Kind of a no-brainer, but when you’re tasked with creating content that needs to live somewhere, it’s a good idea to know a little bit about that somewhere and the people who frequent it. It could be your corporate website, a Facebook page, recipients of a white paper or email, viewers of a video, etc. If you don’t understand a little bit about them, you may miss the opportunity to connect with them. Based on previous interactions, what kind of content do they like? Have they indicated other brands or interests that matter to them? What have their comments told you? All of this should help fuel the content you’re making.
Look to industry leaders
There are others who are doing this well. Let them inspire you. About a year and a half ago, Mashable took a look at a handful of leaders in content marketing (How 3 Companies Took Content Marketing to the Next Level), highlighting Mint.com, HubSpot and American Express. And just this week, Forbes ran a piece titled 5 Big Brands Confirm That Content Marketing Is The Key To Your Consumer. Their list was made up of Virgin Mobile, American Express, Marriott, L’Oreal and Vanguard. All respectable brands. But one stood out to me.
American Express was on both lists, a year and a half apart. What allowed them to not only keep on this endless treadmill, but to be leading the way? When you look at what was covered, you can see an interesting evolution or expansion of their content strategy: the first article looked at their Open Forum network. What they created was an infrastructure in which content could thrive – content that American Express itself wasn’t necessarily producing. Sure, they had to lead editorial direction, but in the end, the content was provided by the community. The content and the community have become intertwined and serve as the value that site visitors are looking for.
The second article looks at American Express Unstaged – a series of livestreamed concerts and exclusive videos. Again, Amex has leaned on the creativity and content expertise of others – in this case, entertainers – to provide a semi-exclusive experience for their members. The work is really around the event creation, contracts and infrastructure to give a place for the content to happen. They themselves aren’t creating the content; they’re relying on others.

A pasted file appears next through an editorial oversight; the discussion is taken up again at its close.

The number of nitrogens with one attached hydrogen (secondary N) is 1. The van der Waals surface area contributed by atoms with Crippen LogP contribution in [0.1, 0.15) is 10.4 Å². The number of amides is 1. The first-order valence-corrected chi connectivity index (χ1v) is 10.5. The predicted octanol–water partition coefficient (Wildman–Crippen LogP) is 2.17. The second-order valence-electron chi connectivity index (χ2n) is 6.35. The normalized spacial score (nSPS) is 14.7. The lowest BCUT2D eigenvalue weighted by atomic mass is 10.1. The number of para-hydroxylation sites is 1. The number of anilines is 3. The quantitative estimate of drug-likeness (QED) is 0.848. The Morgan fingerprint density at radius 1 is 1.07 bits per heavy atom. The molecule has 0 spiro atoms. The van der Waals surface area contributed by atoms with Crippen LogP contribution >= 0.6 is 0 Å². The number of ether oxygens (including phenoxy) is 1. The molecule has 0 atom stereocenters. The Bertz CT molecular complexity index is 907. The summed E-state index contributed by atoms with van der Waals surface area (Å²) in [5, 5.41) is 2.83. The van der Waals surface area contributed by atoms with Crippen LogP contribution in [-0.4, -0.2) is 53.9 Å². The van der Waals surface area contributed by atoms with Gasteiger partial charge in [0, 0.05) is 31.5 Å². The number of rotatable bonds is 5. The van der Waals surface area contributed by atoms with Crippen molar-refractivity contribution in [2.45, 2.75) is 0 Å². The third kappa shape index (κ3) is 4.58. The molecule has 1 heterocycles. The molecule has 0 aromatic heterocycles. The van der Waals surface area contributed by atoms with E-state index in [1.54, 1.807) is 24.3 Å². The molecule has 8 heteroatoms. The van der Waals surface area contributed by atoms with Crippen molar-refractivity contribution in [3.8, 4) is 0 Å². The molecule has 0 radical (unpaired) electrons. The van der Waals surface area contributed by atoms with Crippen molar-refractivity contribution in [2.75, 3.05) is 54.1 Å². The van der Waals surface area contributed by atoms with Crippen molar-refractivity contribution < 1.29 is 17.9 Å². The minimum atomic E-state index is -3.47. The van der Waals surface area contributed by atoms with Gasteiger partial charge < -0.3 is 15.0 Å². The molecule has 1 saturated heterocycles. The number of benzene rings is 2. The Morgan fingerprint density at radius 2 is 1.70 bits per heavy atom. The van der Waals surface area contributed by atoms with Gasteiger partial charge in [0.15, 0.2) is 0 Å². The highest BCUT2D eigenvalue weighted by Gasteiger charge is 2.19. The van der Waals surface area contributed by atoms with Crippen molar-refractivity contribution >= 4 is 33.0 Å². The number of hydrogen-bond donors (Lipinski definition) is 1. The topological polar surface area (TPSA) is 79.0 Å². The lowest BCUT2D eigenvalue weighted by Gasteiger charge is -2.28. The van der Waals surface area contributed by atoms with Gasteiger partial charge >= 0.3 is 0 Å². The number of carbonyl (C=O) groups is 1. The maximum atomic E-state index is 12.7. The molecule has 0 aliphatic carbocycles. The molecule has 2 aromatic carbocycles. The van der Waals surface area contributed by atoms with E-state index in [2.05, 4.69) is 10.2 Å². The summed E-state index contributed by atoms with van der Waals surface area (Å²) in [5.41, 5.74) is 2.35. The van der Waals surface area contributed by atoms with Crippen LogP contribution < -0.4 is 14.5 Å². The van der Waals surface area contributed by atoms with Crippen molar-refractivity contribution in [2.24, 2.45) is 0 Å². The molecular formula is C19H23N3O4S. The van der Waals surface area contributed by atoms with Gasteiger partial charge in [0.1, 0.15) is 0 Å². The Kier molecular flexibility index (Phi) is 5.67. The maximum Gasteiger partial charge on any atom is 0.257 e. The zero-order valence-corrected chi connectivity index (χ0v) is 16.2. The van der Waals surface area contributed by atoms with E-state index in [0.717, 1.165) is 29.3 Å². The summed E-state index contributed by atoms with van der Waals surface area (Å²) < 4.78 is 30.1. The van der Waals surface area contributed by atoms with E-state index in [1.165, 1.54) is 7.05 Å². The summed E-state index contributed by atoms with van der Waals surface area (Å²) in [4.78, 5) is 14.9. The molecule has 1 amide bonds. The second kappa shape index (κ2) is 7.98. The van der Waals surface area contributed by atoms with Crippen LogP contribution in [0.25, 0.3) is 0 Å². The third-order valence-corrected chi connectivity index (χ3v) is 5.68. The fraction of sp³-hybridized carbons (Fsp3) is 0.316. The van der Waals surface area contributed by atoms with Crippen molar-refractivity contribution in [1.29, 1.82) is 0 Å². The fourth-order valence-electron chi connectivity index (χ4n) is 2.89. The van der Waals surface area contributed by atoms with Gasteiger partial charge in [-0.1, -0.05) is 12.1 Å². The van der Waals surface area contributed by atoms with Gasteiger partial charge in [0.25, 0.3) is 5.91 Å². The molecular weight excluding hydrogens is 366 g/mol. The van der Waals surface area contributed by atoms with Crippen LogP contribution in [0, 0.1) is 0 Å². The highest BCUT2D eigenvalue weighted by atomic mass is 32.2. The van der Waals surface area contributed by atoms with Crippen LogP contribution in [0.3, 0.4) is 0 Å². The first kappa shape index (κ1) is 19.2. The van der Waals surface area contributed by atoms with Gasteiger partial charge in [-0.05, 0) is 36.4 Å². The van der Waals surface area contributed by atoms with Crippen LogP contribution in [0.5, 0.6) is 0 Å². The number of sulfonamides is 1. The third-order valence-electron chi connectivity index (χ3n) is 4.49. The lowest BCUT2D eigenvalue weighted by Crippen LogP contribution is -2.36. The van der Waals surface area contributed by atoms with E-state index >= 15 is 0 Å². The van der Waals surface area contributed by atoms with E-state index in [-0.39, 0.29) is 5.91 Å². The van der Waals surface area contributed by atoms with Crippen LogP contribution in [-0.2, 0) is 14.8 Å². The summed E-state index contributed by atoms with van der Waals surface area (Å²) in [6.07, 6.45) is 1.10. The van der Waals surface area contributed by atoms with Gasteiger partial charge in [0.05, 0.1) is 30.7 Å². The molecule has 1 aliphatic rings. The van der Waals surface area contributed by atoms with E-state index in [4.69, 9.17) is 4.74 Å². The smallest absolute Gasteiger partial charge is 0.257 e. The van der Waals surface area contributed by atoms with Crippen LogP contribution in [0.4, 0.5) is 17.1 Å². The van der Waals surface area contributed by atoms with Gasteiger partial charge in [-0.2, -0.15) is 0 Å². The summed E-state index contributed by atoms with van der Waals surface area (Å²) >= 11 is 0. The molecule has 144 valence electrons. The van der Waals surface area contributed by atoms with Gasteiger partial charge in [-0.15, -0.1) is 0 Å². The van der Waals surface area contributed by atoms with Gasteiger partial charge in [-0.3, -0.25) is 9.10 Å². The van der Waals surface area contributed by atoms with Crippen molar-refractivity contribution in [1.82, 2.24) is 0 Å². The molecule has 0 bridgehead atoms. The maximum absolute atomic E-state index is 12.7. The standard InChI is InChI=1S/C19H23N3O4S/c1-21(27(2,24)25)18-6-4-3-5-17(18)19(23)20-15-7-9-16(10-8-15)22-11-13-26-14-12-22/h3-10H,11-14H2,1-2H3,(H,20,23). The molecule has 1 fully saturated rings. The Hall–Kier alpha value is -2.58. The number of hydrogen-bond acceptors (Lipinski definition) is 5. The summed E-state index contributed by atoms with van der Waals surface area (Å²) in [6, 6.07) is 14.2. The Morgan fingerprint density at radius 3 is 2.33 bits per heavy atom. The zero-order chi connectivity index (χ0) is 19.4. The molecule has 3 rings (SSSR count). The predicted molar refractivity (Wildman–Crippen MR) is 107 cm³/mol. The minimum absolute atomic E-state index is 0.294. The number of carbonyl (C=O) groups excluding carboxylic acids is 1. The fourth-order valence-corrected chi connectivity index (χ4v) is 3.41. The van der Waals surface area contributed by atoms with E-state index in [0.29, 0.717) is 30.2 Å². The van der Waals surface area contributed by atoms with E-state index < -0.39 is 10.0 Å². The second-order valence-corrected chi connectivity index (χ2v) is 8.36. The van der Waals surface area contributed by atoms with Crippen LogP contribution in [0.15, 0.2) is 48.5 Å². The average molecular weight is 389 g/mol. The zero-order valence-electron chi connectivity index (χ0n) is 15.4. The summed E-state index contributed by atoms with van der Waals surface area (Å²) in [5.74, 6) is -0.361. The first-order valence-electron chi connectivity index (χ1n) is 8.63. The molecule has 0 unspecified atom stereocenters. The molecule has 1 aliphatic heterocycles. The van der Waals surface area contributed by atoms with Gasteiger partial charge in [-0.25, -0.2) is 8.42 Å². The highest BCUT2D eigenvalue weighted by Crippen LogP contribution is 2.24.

Content needs coordination – it’s only going to get more serious
In my day job as the global head of social media for Ford Motor Company, I see how many teams are working on a variety of content (and frankly, there’s lots that I don’t see, simply because there’s so much). But the point is that we have teams of people whose job it is to create stuff for the web. And yet, there’s no one minding the store. There’s no central individual or team that has a sense of all of the content that’s being generated and how it all fits together. Transmedia has been another buzzword of the past year; ideally this doesn’t mean the same content on every platform (see above), but rather a story arc that unfolds using a variety of platforms, each for its own unique purpose. A tweet leads to a video that leads to a website… You get the idea.
The practices of marketing (where content is highly produced) and communications (where content is quickly produced in response to external forces) need to coordinate more than ever before in the post-content marketing world. David Armano of Edelman recently looked at how Brands Will Become Media: Here’s How, noting the need for a social-creative newsroom that is comprised of a variety of talents, including editors, community managers and creative producers.
Similarly, back in April, Jeremiah Owyang of Altimeter Group took a look at The Future Career of the Corporate Social Strategist (you can bet that I was interested) and had three potential paths: rise into the head of customer experience, foster or lead a new role in content strategy, and move into program coordination – or dissolve the role completely. Simply by noting the average number of corporate social network accounts, he demonstrated the need for consistency, but he went further, reminding us that content goes well beyond social.
There’s much more to think about in the churn and burn world of content. But these are a few of the elements that came together as I was trying to accede to the pressure I put on myself to write.
What helps you to overcome writer’s block or content block? And how can we all become better content marketers? Drop a note in the comments section to help us all learn together.
(See original article at scottmonty.com)